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“Any congratulations to the government must also factor in escalated armed conflict with ethnic armed groups, many of whom continue to recruit and use child soldiers. Estimating how many under-aged children are deployed to Burma’s front lines is almost impossible however, but these groups must commit to ending the use of child soldiers.”

In addition to the Tatmadaw, seven ethnic armed groups in Burma – Democratic Karen Benevolent Army, Kachin Independence Army, Karen National Liberation Army, Karen National Liberation Army Peace Council, Karenni Army, Shan State Army- South, and United Wa State Army – were accused by the UN in 2007 of recruiting children and under-18s to fight for them.

In Monday’s statement, the UN said it has started dialogue with several of these ethnic militias to discuss the possibility of signing action plans to end and prevent the recruitment and use of children under 18.

“We call on all those listed in the Secretary-General’s report to commit to end the recruitment and use of children and welcome the opportunity to work with them to bring lasting peace in Myanmar”, said Renata Lok-Dessallien.

“Children don’t belong in the military, and all parties have the duty to end children’s suffering from ongoing conflicts in Myanmar”, added Bertrand Bainvel, spokesperson for UNICEF in Burma, and co-chair of the CTFMR.

In an interview with DVB in 2013, Child Soldiers International’s Charu Lata Hogg explained the common methods used to lure children into the armed services.

“In the Burmese military, we’ve noticed civilian brokers have been used to pick up children and present them to battalion commanders who in turn receive falsified documentation of age and then recruit the children,” she said. “In other instances, we have had examples where military officials have gone out to public spaces, including railway stations and bus stops, to identify separated and unaccompanied children – especially children who’ve come from villages looking for work in the city.”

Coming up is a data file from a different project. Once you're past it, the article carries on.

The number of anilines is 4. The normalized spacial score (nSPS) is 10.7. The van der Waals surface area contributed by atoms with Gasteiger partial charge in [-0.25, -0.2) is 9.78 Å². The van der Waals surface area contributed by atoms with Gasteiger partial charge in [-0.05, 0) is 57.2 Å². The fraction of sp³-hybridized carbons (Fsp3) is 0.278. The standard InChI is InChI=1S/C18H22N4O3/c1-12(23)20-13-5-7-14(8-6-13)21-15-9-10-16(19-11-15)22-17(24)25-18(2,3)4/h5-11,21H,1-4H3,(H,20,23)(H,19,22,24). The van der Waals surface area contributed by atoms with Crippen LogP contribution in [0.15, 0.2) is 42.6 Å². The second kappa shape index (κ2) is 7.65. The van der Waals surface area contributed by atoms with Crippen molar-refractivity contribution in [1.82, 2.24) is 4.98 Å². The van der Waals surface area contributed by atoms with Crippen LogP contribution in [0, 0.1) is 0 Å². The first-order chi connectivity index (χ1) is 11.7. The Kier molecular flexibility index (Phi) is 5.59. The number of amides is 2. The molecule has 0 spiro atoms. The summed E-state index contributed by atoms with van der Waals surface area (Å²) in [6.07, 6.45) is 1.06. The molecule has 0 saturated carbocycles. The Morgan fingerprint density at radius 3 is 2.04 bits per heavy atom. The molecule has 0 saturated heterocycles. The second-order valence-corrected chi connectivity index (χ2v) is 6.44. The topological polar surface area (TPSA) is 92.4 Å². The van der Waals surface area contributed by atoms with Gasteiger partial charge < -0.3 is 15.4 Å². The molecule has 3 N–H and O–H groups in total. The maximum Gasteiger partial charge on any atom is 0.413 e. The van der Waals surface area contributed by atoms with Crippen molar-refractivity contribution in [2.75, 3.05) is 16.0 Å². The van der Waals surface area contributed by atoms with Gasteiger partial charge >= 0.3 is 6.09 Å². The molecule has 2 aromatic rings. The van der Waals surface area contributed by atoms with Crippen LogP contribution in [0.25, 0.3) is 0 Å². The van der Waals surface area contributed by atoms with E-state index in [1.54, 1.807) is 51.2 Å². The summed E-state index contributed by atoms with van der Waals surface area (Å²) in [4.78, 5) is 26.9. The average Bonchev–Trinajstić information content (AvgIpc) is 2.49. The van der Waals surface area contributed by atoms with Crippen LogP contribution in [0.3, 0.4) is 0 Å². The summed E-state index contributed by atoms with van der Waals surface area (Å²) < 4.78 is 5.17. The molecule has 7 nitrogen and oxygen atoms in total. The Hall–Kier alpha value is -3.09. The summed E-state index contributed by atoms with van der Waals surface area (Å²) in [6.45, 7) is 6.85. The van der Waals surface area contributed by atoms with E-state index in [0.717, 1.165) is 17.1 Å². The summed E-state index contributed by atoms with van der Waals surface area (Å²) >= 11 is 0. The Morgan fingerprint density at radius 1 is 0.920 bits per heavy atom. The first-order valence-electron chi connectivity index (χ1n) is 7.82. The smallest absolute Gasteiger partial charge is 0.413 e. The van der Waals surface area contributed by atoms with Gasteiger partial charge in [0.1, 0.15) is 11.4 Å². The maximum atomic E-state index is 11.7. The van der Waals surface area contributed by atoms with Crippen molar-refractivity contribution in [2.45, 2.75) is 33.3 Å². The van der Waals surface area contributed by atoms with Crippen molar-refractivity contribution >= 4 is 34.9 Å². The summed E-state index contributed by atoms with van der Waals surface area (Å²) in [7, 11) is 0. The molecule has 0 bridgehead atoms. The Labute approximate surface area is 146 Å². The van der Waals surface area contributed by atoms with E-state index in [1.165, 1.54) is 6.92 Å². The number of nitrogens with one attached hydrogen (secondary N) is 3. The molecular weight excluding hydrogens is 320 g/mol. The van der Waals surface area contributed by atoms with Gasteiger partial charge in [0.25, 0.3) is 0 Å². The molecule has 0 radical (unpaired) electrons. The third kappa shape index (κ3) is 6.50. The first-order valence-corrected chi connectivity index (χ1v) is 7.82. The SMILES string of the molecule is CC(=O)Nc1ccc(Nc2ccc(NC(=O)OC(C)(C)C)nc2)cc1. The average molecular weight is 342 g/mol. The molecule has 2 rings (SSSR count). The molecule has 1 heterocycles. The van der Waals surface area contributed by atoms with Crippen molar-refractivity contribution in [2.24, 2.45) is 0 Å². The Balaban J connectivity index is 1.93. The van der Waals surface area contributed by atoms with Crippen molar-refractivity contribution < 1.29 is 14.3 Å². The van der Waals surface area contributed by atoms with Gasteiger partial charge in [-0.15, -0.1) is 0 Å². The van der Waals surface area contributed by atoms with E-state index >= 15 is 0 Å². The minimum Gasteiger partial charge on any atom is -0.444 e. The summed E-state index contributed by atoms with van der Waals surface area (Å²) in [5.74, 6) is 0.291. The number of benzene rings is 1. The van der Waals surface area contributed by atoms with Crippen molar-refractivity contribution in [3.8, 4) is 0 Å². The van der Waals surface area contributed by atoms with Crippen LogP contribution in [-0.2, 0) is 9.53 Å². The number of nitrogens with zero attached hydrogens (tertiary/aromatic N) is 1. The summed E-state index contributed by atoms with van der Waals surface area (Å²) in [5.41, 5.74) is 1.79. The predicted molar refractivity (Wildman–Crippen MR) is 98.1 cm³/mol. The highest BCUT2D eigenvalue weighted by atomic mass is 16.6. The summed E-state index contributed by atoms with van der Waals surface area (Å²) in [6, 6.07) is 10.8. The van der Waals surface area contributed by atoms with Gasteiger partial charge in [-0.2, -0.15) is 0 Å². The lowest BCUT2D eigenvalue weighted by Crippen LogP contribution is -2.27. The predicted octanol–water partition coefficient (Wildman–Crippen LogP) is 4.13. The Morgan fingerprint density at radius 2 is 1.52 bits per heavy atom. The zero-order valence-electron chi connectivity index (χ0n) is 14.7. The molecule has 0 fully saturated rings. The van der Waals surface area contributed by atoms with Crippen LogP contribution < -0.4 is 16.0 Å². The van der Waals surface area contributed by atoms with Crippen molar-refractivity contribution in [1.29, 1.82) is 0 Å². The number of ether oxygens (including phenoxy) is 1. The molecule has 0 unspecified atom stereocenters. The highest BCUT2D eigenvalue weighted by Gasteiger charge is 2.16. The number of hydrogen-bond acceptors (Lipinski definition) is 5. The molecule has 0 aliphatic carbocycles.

Hogg said that underage recruits may be used as porters, messengers, spies and cooks in the army. She added: “They are also trained in military equipment and in firearms and are therefore often deployed in active combat.”

The recruitment of children in a time of war is by no means a Burma-only issue; the policy has existed in almost all cultures for centuries. It was estimated that in World War I, Britain conscripted some 250,000 boys under the age of 18 into the army, most of whom saw active combat.

In 1989, the United Nations Convention on the Rights of the Child, Article 38, proclaimed: “State parties shall take all feasible measures to ensure that persons who have not attained the age of 15 years do not take a direct part in hostilities.”

An “optional protocol” was added to the convention in 2002, obliging signatory states to ensure that “persons below the age of 18 do not take a direct part in hostilities and that they are not compulsorily recruited into their armed forces.”

Burma signed the Optional Protocol to the Convention on the Rights of Child in September this year, but has yet to ratify the accord.

 

WATCH FULL DVB INTERVIEW with Charu Lata Hogg, Asia Program Manager for Child Soldiers International.